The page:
Tuesday, April 21, 2015

TFBT: The Father of Telemachus

Why is Odysseus called "the father of Telemachus" while all the other Homeric heroes are remembered as "the son of" somebody or another?  When Odysseus begins telling his tales to the Phaeancians he is introduced as the “son of Laertes”. I thought that odd because he is so often referred to as “the father of Telemachus”. I wondered about contrasting the use of “son of Laertes” vs “father of Telemachus”? For example; I read once that any time the epithet Cronides (Cronion) is used of an elder Olympian it is to remind the audience that they are their father’s children and just as capable of being cruel and abusive of authority as he. So is there any significance in Homer’s unusual of “son of Laertes” on occasion? What do we know about Laertes that might apply to Odysseus? 

Maybe we are asking about the wrong parent, here.   As we have noted before in Hour 25, Homer goes to great lengths in both epics to hide the darker aspects of Odysseus.  Like the betrayal of Palamedes,  the attempted murder of Diomedes and possibly Odysseus’ bastardy.  

"Sisyphus came to him and identified the cattle he had stolen by their hooves, and took them away. While he was delaying there, he seduced Anticlia, the daughter of Autolycus. She was later given in marriage to Laertes, and bore Ulysses. Some writers accordingly call him Sisyphean; because of this parentage he was shrewd. " Hyginus, Fabulae 201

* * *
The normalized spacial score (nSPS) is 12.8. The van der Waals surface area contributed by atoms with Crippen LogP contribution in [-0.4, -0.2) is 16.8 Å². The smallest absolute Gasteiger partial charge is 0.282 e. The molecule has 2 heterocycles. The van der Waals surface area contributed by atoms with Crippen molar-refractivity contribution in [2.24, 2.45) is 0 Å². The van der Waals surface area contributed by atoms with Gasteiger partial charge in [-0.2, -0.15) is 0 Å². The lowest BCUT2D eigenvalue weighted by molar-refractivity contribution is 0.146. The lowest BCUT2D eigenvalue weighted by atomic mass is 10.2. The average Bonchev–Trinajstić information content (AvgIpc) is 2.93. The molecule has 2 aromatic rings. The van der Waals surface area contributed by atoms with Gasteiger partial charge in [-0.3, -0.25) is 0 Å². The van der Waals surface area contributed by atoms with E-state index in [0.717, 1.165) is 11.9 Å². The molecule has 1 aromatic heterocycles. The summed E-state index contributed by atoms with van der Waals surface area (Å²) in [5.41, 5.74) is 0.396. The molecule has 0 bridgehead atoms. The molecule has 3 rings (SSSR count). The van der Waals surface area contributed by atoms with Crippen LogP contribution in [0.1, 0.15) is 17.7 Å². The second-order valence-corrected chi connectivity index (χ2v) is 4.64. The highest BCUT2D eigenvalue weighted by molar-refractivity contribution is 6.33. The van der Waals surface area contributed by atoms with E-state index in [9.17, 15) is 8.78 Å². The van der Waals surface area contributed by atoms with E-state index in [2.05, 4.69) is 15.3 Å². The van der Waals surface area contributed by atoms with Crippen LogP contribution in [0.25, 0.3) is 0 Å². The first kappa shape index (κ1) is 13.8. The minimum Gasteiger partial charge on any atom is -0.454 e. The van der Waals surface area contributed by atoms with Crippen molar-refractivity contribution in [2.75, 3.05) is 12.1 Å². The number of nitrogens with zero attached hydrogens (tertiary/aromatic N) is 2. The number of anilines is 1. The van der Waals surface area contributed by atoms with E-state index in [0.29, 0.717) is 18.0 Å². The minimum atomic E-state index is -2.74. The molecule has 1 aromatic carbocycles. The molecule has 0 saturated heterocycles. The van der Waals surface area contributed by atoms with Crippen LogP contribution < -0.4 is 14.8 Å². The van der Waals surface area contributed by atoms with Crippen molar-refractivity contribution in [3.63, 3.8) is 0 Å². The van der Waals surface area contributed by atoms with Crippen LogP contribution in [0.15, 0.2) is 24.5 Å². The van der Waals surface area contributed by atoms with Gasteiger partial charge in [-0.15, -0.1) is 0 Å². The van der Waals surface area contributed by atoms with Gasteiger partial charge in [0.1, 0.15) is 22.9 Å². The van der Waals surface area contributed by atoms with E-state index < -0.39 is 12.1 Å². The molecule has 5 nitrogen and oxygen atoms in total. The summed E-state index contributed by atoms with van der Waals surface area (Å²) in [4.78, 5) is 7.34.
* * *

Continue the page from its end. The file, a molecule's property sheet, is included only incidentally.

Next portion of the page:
Euripides (Iphigenia at Aulis)  and Sophocles (Philoctetes) both knew the rumors of Odysseus’ parentage. It appears that those characters in the epics who wanted to praise Odysseus could call him “son of Laertes” and flatter him.  Those that wanted to shame him could call him “son of Laertes” as a way of reminding him he wasn’t.  Meanwhile, the famously non-judgmental Homer take the high road and gives Odysseus the epithet of “father of Telemachus” to avoid any implication or inference of scandal. 

Is the father reference for polymetis Odysseus significant in the same way as the ‘son of Kronos’? We’ve seen before at Hour 25 where the names of sons, were but aspects of their fathers.  Well Laertes is NOT “the craftiest of all humankind”, but Sisyphus is.  (Homer, Iliad VI.151)





  1. I find it interesting that at the beginning of the Odyssey, Telemachus expresses doubt whether Odysseus is really his father.

  2. Maya,

    Good observation! From the moment Odysseus says his name is "Outis". He looses his identity and journeys to "find himself". Think about how many names Odysseus uses. If you aren't sure of who you are; how can anyone else be?